Same-sex marriage legalized in Utah

Supporters of legalizing same-sex marriage meet at the city library.

Jasper Ramirez

Supporters of legalizing same-sex marriage meet at the city library.

Hollie Link, News Editor

As of Monday, October 6, 2014 the US supreme court declared themselves to stay out of the nationwide debate on legalizing same-sex marriage. This statement upset many. Since Monday, 19 new states are pending for marriage litigation. According to USA Today, soon 30 states will allow same-sex marriage which means 60 % of the US will allow legalization for same-sex unions. Alongside with many states giving the freedom of marriage, others want to hold it back.
The right to get married was originally set into place to be obtained by a male and female. From state to state, or governor to governor the opinion of this right is different for Texas, Florida, Arizona, Kentucky, and Missouri, who are at the federal appellate level, and Arkansas, California, Colorado, Connecticut, Delaware, Hawaii, Idaho, Iowa, Illinois, Indiana, Massachusetts, Maine, Maryland, Minnesota, North carolina, New hampshire, New Jersey, New Mexico, Nevada, New York, Oklahoma, Oregon, Pennsylvania, Rhode Island, Utah, Virginia, Vermont, Washington, Wisconsin, West Virginia, Wyoming, plus Washington DC, who have legalized marriage between same-sex couples. Then there are those who respect couples if married in another state, but do not release  marriage licenses in their court rooms.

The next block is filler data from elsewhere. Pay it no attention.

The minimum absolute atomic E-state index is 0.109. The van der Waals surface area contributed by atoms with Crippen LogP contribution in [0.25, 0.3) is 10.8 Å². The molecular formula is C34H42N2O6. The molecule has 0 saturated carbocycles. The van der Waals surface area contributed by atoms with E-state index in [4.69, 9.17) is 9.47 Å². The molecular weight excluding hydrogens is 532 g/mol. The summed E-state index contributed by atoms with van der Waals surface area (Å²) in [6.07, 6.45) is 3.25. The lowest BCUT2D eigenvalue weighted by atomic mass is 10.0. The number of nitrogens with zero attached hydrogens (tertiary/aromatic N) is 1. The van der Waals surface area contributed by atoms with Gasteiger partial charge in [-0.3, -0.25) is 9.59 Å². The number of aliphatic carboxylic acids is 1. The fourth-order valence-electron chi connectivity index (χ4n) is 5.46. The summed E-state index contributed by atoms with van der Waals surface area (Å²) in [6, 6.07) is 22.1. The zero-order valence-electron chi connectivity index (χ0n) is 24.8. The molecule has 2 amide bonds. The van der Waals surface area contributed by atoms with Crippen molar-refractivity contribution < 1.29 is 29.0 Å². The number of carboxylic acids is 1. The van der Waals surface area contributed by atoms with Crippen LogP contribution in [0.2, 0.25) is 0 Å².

This is not the first time same sex marriage has brought up debates throughout the country. In 2006 the United States House of Representatives voted on an amendment to legalize same sex marriage federally, however it failed 236 to 187, short of 60 votes.

In 2013 a US district judge, Robert J. Shelby ruled in the Herbert vs Kitchen case, which challenged the same-sex marriage ban in Utah. Shelby took action by striking down this ban, within the next three weeks and estimated 1300 couples were married. However a stay was issued and all rulings were put on hold.

The US supreme court questioned if nationwide same-sex couples should have the freedom to get married. In doing so, on October 6, 2014, the United States supreme court made the executive decision that the 10th Circuit ruling stands and same-sex couples will be free to get married in the state of Utah.

“Who are we to judge someone’s sexual preference? […] You can’t simply change how you feel about someone, you are born with what you will be attracted to,” said Bruno Oliveira, Junior.

As some feel very strongly that marriage is a right and should be given to everyone, others do not. Many religious and personal opinions come into play with topics that include such controversial arguments as this. Even with such diverse opinions about these recent legal developments, over 64% of US population will soon live in a state that allows free marriage (same-sex marriage) rights.

“I love that gay marriage is legal, it gives an aspect of freedom to our society that not all are privileged to have,” said Oliveira.